The negotiations are finished; both sides just agreed on a deal that allows the Postal Service to rapidly adjust delivery routes for city carriers. About 90,000 routes will be reviewed this year; the changes could take effect as early as this summer.
The Postal Service reviewed about 70,000 city routes last year, and 2,400 of them were eliminated.
We’ll have more details later today…
With the U.S. PostalÂ Service poised to run out of money by year’s end, it’s had to make some tough calls. It’s cutting management and supervisory positions, encouraging employees to retire early and closing administrative offices.
Its latest target? AÂ rural airmail service that provides weekly mail delivery to about 20 addresses scattered across hundreds of square miles of Idaho backcountry.
Facing a $6 billion deficit this year, the Postal Service says it can no longer afford to make the deliveries. That’s cold comfort to the residents, of course, who pay extra to get necessities such as food and medicine delivered along with the mail.
One of those residents tellsÂ National Public RadioÂ that he wonders if the Postal Service will begin cutting delivery to other rural areas where delivery is cost-prohibitive.
Oh, we almost forgot to mention the savings the Postal Service is reaping from cutting this costly service: $46,000 a year.
First, mail volume since 2000. You’ll notice that First-Class and Express mail volumes have dropped significantly; Standard Mail has increased modestly:
The Postal Service just announced its financial results from the first quarter of 2009, and they were pretty bleak. Bear in mind â€” the first quarter is usually the Postal Service’s busiest, because it encompasses the holiday season (it runs Oct. 1 – Dec. 31).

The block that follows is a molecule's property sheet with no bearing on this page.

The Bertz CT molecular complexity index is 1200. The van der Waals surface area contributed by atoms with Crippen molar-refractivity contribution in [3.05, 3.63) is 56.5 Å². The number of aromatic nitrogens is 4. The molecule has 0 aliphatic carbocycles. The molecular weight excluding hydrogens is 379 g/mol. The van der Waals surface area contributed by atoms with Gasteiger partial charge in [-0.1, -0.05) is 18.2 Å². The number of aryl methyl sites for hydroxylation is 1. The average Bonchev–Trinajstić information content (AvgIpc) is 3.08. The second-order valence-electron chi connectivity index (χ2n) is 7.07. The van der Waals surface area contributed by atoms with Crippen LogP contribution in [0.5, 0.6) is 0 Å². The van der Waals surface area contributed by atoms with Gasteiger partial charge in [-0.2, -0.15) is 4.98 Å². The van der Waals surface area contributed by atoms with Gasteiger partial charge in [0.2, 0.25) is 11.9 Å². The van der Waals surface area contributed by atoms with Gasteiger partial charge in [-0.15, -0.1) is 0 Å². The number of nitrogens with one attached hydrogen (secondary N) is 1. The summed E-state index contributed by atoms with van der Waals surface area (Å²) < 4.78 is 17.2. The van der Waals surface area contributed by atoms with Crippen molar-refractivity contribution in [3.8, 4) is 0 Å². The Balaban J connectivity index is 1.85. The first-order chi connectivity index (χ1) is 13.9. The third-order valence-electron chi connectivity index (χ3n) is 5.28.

Mail volume declined by 5.2 billion pieces, compared to 2008 â€” more than a 9 percent decline. The biggest decline was in Standard Mail, which dropped about 11 percent. That’s probably because of the recession; the housing and financial sectors are big mailers, so when they hit a downturn, so does Standard Mail.
But First-Class MailÂ â€” the Postal Service’s flagship product, and a very profitable oneÂ â€” was also down 1.8 billion pieces, a 7.2 percent decline from last year.
So despite some big cost reductions, like eliminating 27 million work hours, the Postal Service still posted a $384 million loss for the quarter.
And postal officials don’t expect the picture to improve for a while, certainly not this year.
“Neither snow, nor rain, nor heat, nor gloom of night” is supposed to keep the U.S. Postal Service from delivering mail door-to-door across the country. But apparently, it draws the line at hail …. a hail of bullets, that is.
According to a Chicago television news report, postal carriers in the Windy City stopped delivering mail to dozens of homes in a particularly dangerous south suburban neighborhood nearly two weeks ago after a morning shooting occurred yards away from a mail carrier.
Residents’ mail is being held at the local post office while officials discuss possible solutions, such as putting aÂ cluster box on a street corner for all of the homes. Guess better police patrols isn’t an option.